Two recent, separate studies re-examine the significance of asset allocation on performance. Or, in other words, they ask, "What is the importance of investment policy?"
Between the two studies there is significant disagreement about what matters and how to write it up. One of the two studies looks like scatter shot, while the other comes up with a single answer.
Why the difference?
In a March 8 Pensions & Investments news story, Barry B. Burr reported on one of the studies, one by Roger Ibbotson and Paul Kaplan of Ibbotson Associates Inc.
What Mr. Burr didn't know is that I am the architect of both studies, the one prepared by Messrs. Ibbotson and Kaplan on mutual funds and the other by Dale Stevens of Wurts & Associates Inc. on pension plans.
Nor did he know Mr. Ibbotson and I agreed to disagree on how the results of these studies should be described to investors. Our agreement is that two articles will be published in journals.
The Ibbotson-Kaplan article examines the questions that could be asked on investment policy.
The article I co-authored with Mr. Stevens and Mark Wimer of Ibbotson Associates attempts to answer the one question that I believe is being asked.
Let me tell you the difference.
I believe the real question is: How important is investment policy to investor wealth?
The other question that could be asked is: How much of the volatility in wealth is explained by investment policy? This alternative, and I believe less meaningful, question is the one addressed in the famous 1986 study "Determinants of Portfolio Performance" by Gary P. Brinson, Randolph Hood and Gilbert L. Beebower. The Brinson answer is more than 90%. The volatility question is answered by using a statistic called R-squared, a measure of correlation.
If you ask the volatility question in a slightly different way you get this 90% down to 40%, which is one of the answers in the Ibbotson-Kaplan study.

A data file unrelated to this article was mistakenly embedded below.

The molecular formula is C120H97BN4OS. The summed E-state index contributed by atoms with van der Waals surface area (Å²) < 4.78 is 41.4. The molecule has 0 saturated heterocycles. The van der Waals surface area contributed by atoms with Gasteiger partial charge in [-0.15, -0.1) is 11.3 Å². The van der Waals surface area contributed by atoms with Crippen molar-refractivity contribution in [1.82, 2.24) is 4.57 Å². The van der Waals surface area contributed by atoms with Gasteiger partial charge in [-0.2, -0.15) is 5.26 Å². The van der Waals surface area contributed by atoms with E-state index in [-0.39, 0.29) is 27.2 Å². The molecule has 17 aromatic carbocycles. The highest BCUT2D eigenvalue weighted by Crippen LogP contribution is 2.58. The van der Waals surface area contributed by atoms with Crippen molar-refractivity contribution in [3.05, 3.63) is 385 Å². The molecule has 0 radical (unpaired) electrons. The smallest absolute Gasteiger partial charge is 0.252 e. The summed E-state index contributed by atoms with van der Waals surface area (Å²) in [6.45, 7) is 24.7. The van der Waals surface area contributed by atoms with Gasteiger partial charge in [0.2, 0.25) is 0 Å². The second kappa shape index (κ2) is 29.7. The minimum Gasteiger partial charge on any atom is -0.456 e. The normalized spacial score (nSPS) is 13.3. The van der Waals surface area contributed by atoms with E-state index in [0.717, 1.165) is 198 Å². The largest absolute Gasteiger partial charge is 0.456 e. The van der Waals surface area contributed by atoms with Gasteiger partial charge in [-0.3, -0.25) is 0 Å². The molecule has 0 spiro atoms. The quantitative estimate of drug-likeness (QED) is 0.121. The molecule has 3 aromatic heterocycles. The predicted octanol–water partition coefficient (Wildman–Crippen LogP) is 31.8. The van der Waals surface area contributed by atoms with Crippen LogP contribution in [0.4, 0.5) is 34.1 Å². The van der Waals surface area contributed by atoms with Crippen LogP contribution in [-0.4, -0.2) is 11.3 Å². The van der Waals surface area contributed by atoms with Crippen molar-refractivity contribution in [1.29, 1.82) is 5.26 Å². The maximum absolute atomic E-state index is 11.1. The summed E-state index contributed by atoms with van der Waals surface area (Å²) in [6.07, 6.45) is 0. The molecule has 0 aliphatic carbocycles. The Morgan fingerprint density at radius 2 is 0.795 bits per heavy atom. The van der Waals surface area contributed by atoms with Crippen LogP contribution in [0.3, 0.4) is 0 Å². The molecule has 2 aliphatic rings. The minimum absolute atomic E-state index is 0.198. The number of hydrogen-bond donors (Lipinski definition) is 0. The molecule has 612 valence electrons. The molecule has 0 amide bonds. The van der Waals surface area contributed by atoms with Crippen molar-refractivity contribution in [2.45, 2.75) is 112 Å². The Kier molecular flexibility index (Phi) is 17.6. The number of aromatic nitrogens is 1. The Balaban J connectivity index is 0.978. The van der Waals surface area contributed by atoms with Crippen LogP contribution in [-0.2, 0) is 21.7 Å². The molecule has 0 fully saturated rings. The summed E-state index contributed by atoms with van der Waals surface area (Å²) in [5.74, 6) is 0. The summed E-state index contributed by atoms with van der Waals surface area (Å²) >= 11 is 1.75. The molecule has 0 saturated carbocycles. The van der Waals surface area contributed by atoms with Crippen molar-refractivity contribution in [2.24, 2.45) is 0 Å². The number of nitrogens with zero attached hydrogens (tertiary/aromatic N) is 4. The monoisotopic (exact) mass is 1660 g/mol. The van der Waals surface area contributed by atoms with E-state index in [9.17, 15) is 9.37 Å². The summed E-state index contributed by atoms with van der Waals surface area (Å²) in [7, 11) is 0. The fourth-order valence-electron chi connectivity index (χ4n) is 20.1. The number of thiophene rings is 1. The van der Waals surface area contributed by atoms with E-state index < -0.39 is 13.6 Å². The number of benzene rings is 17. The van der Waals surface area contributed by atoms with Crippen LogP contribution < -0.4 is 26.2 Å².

The answer to the $64,000 question, that is, what I think is the real question (drum roll): Investment policy is responsible for about 100% of investor terminal wealth.
I think investors, instead of asking about asset allocation's impact on volatility or variability, are really asking how much of their wealth is tied to investment policy vs. the other sources of growth, namely, manager selection or security selection and timing.
The Brinson study and most aspects of the Ibbotson-Kaplan article measure the influence of asset allocation on performance by using R-squared. But R-squared doesn't explain anything of importance in my opinion -- it measures the percentage of volatility explained by policy.
Let's take an example of two funds.
One fund has good selection and timing, and earns a premium above its policy return.
The other fund has poor performance.
Both have an R-squared of 0.95%, which could be interpreted erroneously to mean 95% of their performance is explained by asset allocation.
But a better way of measuring the power of asset allocation on performance is by a ratio, taking a fund's policy return divided by its actual total return.
Using this method, for the outperforming fund we could get, for example, a 0.6 ratio, implying 60% of this fund's return is attributable to policy, with the balance attributable to good stock selection and timing.
For the underperforming fund, we could get a ratio of 1.4, implying 140% of this fund's return is explained by policy, with the difference between this and 100% explained by poor stock selection and poor timing.
For the average fund, policy explains about 100% of ending wealth. That is, the ratio of policy return to actual return is roughly 1.0 for the average fund. This is the conclusion of all of the studies that ask the question "What percentage of ending wealth is attributable to investment policy?"
Investors should read asset allocation articles carefully to determine the question that is being posed.
If the question pertains to volatility, recognize that it is focused on the zigs and zags of wealth. I believe the more pertinent studies focus on where these zigs and zags end up: how much moolah you have at the end of the day.
Ronald J. Surz is managing director of Roxbury Capital Management Inc., Santa Monica, Calif.